Enabled by HR
He warns that a D&I strategy must not be seen just as the preserve of HR. “The commercial rewards must be an integral part of a D&I strategy. D&I is about your customer and your supply chain. Of course there’s also legislation around it. But it must be a leader-led – it is an HR-enabled strategy.”
A holistic approach is underlined by asking companies to look at all of their relationships.
“When I’m working with clients I encourage them to examine their supply chain and look at what they’re doing around this agenda. People are asking for demographic data.”
Organisations need to confront the issue of whether people from under-represented groups are allowed grow and thrive within the organisation. This level of change, of course, takes time, says Affleck, and first what needs to be understood are the three levels of change; personal change, the interpersonal level of change (me as a member of a team), and organisational (policies and practices, what’s the environment being created for people to work in).
The company’s governance should set aspirational targets, he adds, and authentic buy-in from across the organisation must be achieved. Aspects of recruitment have to be completely rethought, not only the sources that employees traditionally come from. Even the language used on job adverts must be examined, he says, to prevent people from self-selecting out. He adds that women more often self-select out than men and adds that he believes it’s useful to see gender as a culture.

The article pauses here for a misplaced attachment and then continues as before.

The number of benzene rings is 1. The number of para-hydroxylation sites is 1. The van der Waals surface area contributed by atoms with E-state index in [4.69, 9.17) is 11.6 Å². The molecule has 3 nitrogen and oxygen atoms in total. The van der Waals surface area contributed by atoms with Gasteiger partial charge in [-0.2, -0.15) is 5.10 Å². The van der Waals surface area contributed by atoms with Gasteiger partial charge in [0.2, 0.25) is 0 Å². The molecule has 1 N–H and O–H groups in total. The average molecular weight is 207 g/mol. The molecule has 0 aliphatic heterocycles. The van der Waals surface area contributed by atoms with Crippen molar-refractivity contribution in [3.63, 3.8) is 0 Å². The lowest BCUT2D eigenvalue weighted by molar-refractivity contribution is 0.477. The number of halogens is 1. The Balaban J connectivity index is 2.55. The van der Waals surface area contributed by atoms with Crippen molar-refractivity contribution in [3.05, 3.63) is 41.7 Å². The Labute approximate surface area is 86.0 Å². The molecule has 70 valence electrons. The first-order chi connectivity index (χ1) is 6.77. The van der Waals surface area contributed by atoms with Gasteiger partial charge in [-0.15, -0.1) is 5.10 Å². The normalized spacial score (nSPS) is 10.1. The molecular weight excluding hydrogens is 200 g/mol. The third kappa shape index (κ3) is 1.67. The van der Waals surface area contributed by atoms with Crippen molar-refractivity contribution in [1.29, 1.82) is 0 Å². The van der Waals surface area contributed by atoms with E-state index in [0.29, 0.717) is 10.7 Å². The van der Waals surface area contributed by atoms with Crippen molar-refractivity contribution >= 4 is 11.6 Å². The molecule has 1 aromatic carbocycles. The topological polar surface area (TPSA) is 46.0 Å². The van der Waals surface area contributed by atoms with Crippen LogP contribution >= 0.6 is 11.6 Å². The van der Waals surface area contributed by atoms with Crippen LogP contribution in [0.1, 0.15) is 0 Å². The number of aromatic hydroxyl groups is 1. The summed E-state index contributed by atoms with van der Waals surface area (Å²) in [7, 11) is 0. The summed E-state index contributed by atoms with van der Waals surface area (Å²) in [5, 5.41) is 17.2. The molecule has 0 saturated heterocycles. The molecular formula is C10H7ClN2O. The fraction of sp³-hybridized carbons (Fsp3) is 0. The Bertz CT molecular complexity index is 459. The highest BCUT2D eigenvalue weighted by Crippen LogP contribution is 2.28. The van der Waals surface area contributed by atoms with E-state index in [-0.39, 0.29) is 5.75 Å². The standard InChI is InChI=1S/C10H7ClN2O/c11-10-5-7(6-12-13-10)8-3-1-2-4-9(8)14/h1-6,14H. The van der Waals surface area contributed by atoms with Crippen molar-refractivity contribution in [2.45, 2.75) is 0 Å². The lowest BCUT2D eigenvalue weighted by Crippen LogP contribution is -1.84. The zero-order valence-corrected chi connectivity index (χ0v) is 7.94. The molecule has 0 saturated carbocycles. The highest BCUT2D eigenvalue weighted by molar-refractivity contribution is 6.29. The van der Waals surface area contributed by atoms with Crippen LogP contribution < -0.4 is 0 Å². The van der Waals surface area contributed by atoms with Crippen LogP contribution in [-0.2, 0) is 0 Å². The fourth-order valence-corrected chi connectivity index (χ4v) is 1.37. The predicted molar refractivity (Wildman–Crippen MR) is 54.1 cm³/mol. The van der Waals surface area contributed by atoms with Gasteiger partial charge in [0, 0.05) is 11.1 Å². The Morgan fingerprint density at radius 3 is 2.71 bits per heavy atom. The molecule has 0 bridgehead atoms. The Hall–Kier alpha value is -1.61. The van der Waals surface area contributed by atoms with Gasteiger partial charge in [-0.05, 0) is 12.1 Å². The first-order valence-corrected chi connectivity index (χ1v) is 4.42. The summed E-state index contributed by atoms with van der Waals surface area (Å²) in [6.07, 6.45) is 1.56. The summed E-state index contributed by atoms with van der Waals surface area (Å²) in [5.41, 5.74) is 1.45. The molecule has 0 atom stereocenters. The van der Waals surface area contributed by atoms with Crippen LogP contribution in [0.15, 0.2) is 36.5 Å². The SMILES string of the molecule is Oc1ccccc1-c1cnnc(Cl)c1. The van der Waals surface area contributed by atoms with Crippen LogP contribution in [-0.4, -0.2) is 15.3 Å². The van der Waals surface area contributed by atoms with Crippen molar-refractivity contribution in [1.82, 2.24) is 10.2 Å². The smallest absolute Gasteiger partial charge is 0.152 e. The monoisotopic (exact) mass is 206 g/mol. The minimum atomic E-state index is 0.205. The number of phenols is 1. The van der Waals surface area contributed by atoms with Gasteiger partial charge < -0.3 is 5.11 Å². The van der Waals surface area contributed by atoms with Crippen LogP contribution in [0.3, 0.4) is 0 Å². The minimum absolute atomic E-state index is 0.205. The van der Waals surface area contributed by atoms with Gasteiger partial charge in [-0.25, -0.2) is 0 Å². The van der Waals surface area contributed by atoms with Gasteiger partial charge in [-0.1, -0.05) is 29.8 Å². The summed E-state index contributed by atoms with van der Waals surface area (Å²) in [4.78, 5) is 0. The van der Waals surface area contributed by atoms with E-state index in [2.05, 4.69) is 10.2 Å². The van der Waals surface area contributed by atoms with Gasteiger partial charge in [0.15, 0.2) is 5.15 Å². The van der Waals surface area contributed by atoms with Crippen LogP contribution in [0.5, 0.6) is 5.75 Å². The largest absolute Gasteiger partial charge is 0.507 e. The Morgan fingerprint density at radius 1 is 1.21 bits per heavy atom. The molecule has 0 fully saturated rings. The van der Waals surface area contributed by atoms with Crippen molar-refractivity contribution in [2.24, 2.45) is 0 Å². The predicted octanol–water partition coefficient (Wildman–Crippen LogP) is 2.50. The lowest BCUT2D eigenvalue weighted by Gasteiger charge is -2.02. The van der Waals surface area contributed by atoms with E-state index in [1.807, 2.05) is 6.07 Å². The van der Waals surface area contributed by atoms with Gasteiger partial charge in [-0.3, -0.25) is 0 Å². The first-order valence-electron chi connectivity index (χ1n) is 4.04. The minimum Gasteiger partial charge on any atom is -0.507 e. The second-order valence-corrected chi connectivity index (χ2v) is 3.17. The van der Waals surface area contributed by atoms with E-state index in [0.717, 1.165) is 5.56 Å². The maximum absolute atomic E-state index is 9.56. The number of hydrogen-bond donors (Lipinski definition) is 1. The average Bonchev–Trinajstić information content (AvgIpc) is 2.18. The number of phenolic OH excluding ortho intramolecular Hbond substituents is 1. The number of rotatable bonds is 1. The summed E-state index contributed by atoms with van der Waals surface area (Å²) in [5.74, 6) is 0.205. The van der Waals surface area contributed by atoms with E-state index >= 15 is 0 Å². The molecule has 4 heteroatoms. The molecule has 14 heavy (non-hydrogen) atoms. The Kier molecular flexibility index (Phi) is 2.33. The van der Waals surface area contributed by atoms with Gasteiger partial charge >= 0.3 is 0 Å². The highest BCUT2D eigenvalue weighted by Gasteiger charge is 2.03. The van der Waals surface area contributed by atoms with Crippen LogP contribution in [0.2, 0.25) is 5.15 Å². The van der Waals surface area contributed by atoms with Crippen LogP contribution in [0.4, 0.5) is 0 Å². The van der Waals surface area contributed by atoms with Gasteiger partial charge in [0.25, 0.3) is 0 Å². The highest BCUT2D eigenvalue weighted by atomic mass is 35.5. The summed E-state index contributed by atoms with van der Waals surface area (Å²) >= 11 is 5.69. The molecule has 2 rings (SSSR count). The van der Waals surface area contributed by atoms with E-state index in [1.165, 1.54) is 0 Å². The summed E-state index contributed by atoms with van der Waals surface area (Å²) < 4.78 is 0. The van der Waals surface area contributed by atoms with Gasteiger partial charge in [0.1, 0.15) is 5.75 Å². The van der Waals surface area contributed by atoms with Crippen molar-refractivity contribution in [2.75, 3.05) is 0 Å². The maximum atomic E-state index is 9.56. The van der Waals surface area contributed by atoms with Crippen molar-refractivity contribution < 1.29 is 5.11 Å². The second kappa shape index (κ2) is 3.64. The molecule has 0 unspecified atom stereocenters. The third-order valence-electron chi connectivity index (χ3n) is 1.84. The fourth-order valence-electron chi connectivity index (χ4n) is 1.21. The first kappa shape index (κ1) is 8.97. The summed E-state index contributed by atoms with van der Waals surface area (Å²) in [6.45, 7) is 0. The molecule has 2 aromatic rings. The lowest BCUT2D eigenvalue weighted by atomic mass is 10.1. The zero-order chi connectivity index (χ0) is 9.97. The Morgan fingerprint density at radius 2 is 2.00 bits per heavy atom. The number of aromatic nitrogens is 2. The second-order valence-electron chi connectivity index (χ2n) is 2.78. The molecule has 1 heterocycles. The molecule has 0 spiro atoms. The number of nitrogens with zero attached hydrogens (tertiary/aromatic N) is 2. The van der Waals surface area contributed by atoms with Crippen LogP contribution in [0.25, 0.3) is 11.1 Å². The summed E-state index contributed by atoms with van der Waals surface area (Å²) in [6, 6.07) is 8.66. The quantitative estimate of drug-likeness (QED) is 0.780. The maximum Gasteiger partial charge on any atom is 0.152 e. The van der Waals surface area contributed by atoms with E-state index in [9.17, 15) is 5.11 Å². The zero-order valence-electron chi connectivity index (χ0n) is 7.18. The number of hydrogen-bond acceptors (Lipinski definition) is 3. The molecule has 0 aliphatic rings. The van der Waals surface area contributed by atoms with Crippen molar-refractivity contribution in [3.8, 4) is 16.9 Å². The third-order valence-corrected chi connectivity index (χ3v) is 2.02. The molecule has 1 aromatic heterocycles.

“We are brought up within stereotypes. We as children are drip-fed messages about behaviour and gender,” says Affleck. “As we project that forward there are different characteristics. Men are more attuned to hierarchies.”
He urges organisations not to look at gender pay gap reporting as just being about reward and pay; “it’s about achieving an inclusive culture”, he adds.
As for Pinsent Masons, Affleck stands on firm ground when it comes to talking about women and breaking the glass ceiling. Back in 2014 the firm launched Project Sky, a programme aimed at achieving an improved gender balance in the firm’s partnership and senior leadership team by removing any barriers to the progression of women.
Help senior women progress
Led by employment partner Linda Jones, Sky was the cue for several initiatives with the ultimate aim of ensuring that women comprised 30% of the firm’s partnership, with a first milestone of reaching 25% by 1 May 2018. This was achieved a year ahead of schedule.Affleck was delighted to learn that, for the first time, a woman is to lead one of London’s five “magic-circle” law firms with the news that Georgia Dawson had been elected senior partner at Freshfields Bruckhaus Deringer.
It will seem to many extraordinary it has taken this long for one of the magic-circle firms to appoint a woman. Affleck is hopeful that this isn’t a one-off, although fewer than 25% of partners among magic circle firms are female, with Freshfields having only 17%. He prefers to look at the positives and explains that “HR can help senior women progress through assisting in the creation of internal and importantly external networks.
A good leader
“In a remote and virtual working world, establishing and maintaining networks has been hard for many but experience has demonstrated numerous times that connecting with others creates opportunities that can assist in development and personal growth. Helping identify formal or informal, internal and external networks for women to actively engage in can and will play a vital role to success.
He adds that “Identifying diverse talent through succession planning is also key, and adopting an underrepresented ‘plus-one’ concept can help identify rising talent that might have previously been overlooked or underinvested in.”
But perhaps, Freshfields’ decision is a symbol of the trend identified by Affleck at the beginning of our discussion that, as he puts it, “Organisations are questioning what does it take to be a good leader.”